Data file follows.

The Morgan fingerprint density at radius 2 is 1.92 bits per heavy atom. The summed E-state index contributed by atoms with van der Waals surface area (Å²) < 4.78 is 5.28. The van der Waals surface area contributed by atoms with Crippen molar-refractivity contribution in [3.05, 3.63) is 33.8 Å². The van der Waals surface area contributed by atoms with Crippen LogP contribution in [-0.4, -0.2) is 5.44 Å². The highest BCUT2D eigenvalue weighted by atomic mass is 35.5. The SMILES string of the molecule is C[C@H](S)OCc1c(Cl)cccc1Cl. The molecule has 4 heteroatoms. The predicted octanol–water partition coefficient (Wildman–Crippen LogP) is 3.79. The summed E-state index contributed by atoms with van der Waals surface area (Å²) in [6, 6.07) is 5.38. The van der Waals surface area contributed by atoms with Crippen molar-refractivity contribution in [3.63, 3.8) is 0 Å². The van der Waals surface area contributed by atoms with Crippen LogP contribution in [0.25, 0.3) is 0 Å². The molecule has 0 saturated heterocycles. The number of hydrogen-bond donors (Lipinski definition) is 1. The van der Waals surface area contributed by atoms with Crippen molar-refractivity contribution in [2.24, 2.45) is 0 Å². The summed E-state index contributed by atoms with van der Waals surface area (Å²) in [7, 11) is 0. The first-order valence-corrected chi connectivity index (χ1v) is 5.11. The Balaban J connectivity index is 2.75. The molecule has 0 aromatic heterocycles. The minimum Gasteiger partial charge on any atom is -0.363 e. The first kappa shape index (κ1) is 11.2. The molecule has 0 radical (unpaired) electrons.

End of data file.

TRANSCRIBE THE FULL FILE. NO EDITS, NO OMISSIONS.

The Morgan fingerprint density at radius 2 is 1.92 bits per heavy atom. The summed E-state index contributed by atoms with van der Waals surface area (Å²) < 4.78 is 5.28. The van der Waals surface area contributed by atoms with Crippen molar-refractivity contribution in [3.05, 3.63) is 33.8 Å². The van der Waals surface area contributed by atoms with Crippen LogP contribution in [-0.4, -0.2) is 5.44 Å². The highest BCUT2D eigenvalue weighted by atomic mass is 35.5. The SMILES string of the molecule is C[C@H](S)OCc1c(Cl)cccc1Cl. The molecule has 4 heteroatoms. The predicted octanol–water partition coefficient (Wildman–Crippen LogP) is 3.79. The summed E-state index contributed by atoms with van der Waals surface area (Å²) in [6, 6.07) is 5.38. The van der Waals surface area contributed by atoms with Crippen molar-refractivity contribution in [3.63, 3.8) is 0 Å². The van der Waals surface area contributed by atoms with Crippen LogP contribution in [0.25, 0.3) is 0 Å². The molecule has 0 saturated heterocycles. The number of hydrogen-bond donors (Lipinski definition) is 1. The van der Waals surface area contributed by atoms with Crippen molar-refractivity contribution in [2.24, 2.45) is 0 Å². The summed E-state index contributed by atoms with van der Waals surface area (Å²) in [7, 11) is 0. The first-order valence-corrected chi connectivity index (χ1v) is 5.11. The Balaban J connectivity index is 2.75. The molecule has 0 aromatic heterocycles. The minimum Gasteiger partial charge on any atom is -0.363 e. The first kappa shape index (κ1) is 11.2. The molecule has 0 radical (unpaired) electrons.